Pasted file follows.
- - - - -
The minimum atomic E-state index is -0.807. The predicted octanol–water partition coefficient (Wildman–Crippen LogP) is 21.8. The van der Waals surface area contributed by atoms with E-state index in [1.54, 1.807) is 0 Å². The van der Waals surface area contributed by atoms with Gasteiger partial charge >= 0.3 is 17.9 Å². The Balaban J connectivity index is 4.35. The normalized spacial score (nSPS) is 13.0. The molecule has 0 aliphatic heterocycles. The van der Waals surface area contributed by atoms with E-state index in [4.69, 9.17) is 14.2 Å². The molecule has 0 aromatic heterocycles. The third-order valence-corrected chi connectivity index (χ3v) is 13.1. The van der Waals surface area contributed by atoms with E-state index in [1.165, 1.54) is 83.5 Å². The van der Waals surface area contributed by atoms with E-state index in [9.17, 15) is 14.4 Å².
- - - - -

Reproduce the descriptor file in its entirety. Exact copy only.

The minimum atomic E-state index is -0.807. The predicted octanol–water partition coefficient (Wildman–Crippen LogP) is 21.8. The van der Waals surface area contributed by atoms with E-state index in [1.54, 1.807) is 0 Å². The van der Waals surface area contributed by atoms with Gasteiger partial charge >= 0.3 is 17.9 Å². The Balaban J connectivity index is 4.35. The normalized spacial score (nSPS) is 13.0. The molecule has 0 aliphatic heterocycles. The van der Waals surface area contributed by atoms with E-state index in [4.69, 9.17) is 14.2 Å². The molecule has 0 aromatic heterocycles. The third-order valence-corrected chi connectivity index (χ3v) is 13.1. The van der Waals surface area contributed by atoms with E-state index in [1.165, 1.54) is 83.5 Å². The van der Waals surface area contributed by atoms with E-state index in [9.17, 15) is 14.4 Å².